SKugle | Sep 11, 2013 |
Showing 1-5 of 38 (next | show all)
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» Add other authors (123 possible)

Author nameRoleType of authorWork?Status
Hans Christian Andersenprimary authorall editionsconfirmed
Adams, AdrienneIllustratorsecondary authorsome editionsconfirmed
Bell, AntheaTranslatorsecondary authorsome editionsconfirmed
Dulcken, Henry WilliamTranslatorsecondary authorsome editionsconfirmed
Hader, BertaIllustratorsecondary authorsome editionsconfirmed
Hader, ElmerIllustratorsecondary authorsome editionsconfirmed
Haugaard, Erik ChristianTranslatorsecondary authorsome editionsconfirmed
Hijikata, ShigemiIllustratorsecondary authorsome editionsconfirmed
Keigwan, R. P.Translatorsecondary authorsome editionsconfirmed
Keigwin, R.P.Translatorsecondary authorsome editionsconfirmed
Larsen, JohannesIllustratorsecondary authorsome editionsconfirmed
Lucas, Elizabeth GriffinTranslatorsecondary authorsome editionsconfirmed
Pinkney, JerryIllustratorsecondary authorsome editionsconfirmed
Segnit, ClareIllustratorsecondary authorsome editionsconfirmed
Segnit, JackIllustratorsecondary authorsome editionsconfirmed
Spink, ReginaldTranslatorsecondary authorsome editionsconfirmed
Vainio, PirkkoIllustratorsecondary authorsome editionsconfirmed
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In appreciation of the wonders of nature and the gift of time-honored stories -J.P.
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It was summer, and the pond was alive with the music and color of life.
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Amazon.com Amazon.com Review (ISBN 068815932X, Hardcover)

Three-time Caldecott Honor artist and four-time winner of the Coretta Scott King Award, Jerry Pinkney doesn't disappoint with this lovely, old-fashioned, richly textured watercolor adaptation of Hans Christian Andersen's The Ugly Duckling. The mother duck knew from the very beginning that one of her babies would be different from the rest... the sixth egg was large and oddly shaped. When it finally hatches that summer, she thinks the "monstrous big duckling" must be a turkey chick! Other ducks are appalled by the ugly duckling, and he is chased, pecked, and kicked aside. When he can't stand it anymore, he runs away from the pond, eventually taking refuge in the warm cottage of an old woman with a cat and a hen. Missing the delicious feeling of the water too much to stay, however, he heads out again into the wide, increasingly cold autumn world.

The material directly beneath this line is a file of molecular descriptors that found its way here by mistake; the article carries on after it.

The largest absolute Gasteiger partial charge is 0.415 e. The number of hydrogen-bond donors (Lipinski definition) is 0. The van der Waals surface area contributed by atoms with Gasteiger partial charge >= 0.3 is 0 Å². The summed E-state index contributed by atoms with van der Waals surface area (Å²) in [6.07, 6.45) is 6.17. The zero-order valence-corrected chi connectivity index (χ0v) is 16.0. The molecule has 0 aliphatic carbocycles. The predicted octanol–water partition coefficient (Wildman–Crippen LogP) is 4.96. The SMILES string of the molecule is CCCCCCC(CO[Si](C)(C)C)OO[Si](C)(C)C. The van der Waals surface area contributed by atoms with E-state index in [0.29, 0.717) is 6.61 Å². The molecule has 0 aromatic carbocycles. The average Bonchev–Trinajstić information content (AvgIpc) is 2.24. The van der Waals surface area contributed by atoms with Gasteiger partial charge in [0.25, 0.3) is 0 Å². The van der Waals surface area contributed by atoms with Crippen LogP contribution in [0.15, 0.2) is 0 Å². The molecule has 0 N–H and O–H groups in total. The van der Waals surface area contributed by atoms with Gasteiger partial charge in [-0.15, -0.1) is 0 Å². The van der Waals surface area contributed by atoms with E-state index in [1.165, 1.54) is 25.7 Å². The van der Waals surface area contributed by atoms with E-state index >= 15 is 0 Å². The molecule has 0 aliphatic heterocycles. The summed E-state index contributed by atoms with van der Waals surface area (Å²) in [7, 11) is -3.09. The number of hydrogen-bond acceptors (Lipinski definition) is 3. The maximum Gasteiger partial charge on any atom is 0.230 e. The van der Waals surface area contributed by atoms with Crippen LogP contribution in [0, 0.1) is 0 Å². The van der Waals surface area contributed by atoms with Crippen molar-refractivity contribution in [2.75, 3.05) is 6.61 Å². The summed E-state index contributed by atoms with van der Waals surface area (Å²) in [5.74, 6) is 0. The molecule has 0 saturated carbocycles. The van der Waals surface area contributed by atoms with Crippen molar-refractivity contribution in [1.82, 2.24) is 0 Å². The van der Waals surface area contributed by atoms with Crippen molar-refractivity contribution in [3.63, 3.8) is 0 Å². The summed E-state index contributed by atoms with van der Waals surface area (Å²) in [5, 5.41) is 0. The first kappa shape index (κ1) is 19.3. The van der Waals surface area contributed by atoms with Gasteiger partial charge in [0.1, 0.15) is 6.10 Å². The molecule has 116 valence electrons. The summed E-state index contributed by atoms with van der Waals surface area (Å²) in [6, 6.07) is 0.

One day, he heard a sound of whirring wings, and up in the air he saw a flock of birds flying high. They were as bright as the snow that had fallen during the night, and their long necks were stretched southward. Oh, if only he could go with them! But what sort of companion could he be to those beautiful beings?"
At last, after a hard, cold winter--and plenty of the kind of adventures no one really wants to have--the duckling sees the same flock of birds he'd seen in the sky so many months ago. He decides he will follow them, somewhat dramatically preferring to be killed by them rather than suffer any more "cold and hunger and cruelty." Much to his surprise, they welcome him! And when he looks for his dull, awkward reflection in the water, he sees a beautiful swan instead. Children who feel ostracized, even for the tiniest of differences, may shed a few sympathetic tears for the ugly duckling. And no doubt, it was Andersen's wish to give them the hope of one day finding their own peaceful place. (Ages 3 to 9) --Karin Snelson

(retrieved from Amazon Mon, 30 Sep 2013 13:33:59 -0400)

(see all 7 descriptions)

The Ugly Duckling has been a favourite with generations of children around the world. Today's youngest will be equally moved by the hapless ugly duckling, who, rejected by all, finally emerges triumphantly as the most beautiful swan of all! An old classic that children's of all ages can enjoy!2 yrs+… (more)

(summary from another edition)

» see all 16 descriptions